Reports in the US suggest that the commercial real estate lending market is getting very competitive with an increase in loss rates in the final quarter of 2015. While net charge-offs as a percentage of average loan balances still equate to just 0.14% this is a significant increase from 0.02% in the previous quarter. There is nothing to worry about at the moment but is this increase in loss rates a sign of things to come or just a quirk which seems to occur in the fourth quarter?
Competition is intense
Competition in the commercial real estate market is very intense with lenders working on relatively small margins to attract business. While we are unlikely to see a significant increase in the cost of finance in the short to medium term we could see yet more margin pressure in the weeks and months ahead. This reduction in profit margin effectively reduces the safety headroom built into many mortgage arrangements to protect the lender.
Sometimes it can be difficult to relate ongoing demand for both domestic and commercial real estate in the US to the struggling economy. Indeed the recent rise in US base rates has received much criticism with many experts believing the authorities acted too quickly and will eventually be forced to reverse this.
Are banks loosening their criteria?
There is evidence to suggest US banks are loosening the criteria attached to the growing number of commercial real estate mortgage arrangements. We have an increase in the number of extended maturities as well as interest only periods. When you also throw in limited guarantor requirements than less restrictive covenants it does in some ways begin to feel like 2008 all over again. Are the banks so desperate for business that yet again they seem prepared to gamble the house?
Is it time for the regulators to step in?
It will be interesting to see how the regulators react to this apparent loosening of mortgage criteria across the commercial real estate sector. When you bear in mind that worldwide interest rates are still near record lows and unlikely to increase in the short to medium term it seems that many banks are prepared to work on tighter profit margins. If they are also prepared to reduce previously tightened covenants then perhaps we have the makings of a problem in the medium term when interest rates finally rise?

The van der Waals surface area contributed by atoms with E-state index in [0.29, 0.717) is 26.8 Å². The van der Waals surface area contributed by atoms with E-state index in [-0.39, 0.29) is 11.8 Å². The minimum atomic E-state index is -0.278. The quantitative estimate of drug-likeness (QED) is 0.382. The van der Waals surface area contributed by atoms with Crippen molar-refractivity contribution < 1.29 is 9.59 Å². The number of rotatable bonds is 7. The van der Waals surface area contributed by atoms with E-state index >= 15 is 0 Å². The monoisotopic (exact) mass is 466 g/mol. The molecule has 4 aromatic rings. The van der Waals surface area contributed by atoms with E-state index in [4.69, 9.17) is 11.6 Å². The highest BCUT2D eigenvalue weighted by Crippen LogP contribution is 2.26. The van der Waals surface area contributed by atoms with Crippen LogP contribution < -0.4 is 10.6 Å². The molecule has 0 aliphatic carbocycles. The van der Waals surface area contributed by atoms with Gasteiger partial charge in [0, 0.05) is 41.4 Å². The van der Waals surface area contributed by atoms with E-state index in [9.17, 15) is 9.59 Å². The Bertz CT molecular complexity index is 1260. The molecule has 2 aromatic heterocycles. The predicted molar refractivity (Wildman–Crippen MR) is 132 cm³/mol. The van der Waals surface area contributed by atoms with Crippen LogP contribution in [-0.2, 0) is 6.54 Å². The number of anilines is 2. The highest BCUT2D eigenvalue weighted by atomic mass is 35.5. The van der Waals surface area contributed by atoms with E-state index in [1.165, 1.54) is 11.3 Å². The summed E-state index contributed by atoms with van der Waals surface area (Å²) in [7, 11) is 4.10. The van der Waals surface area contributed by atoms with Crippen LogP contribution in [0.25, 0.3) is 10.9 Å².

While some would suggest there are reasons to be concerned today it is also dangerous to take one quarter in isolation. We need to see a pattern of increasing write-offs to confirm the emergence of a new trend which would then likely catch the eye of regulators. In the meantime it does look as though money market rates will remain relatively low for the foreseeable future but competition in the real estate market is certainly intense.
While sceptics might suggest that a loosening of covenants and restrictive details on new mortgage arrangements, together with an increase in write-offs, is worrying, it is dangerous to take figures from one quarter in isolation. Surely it would be inconceivable to suggest that the banking community has learned nothing from the 2008 collapse – an impact which is still being felt worldwide today.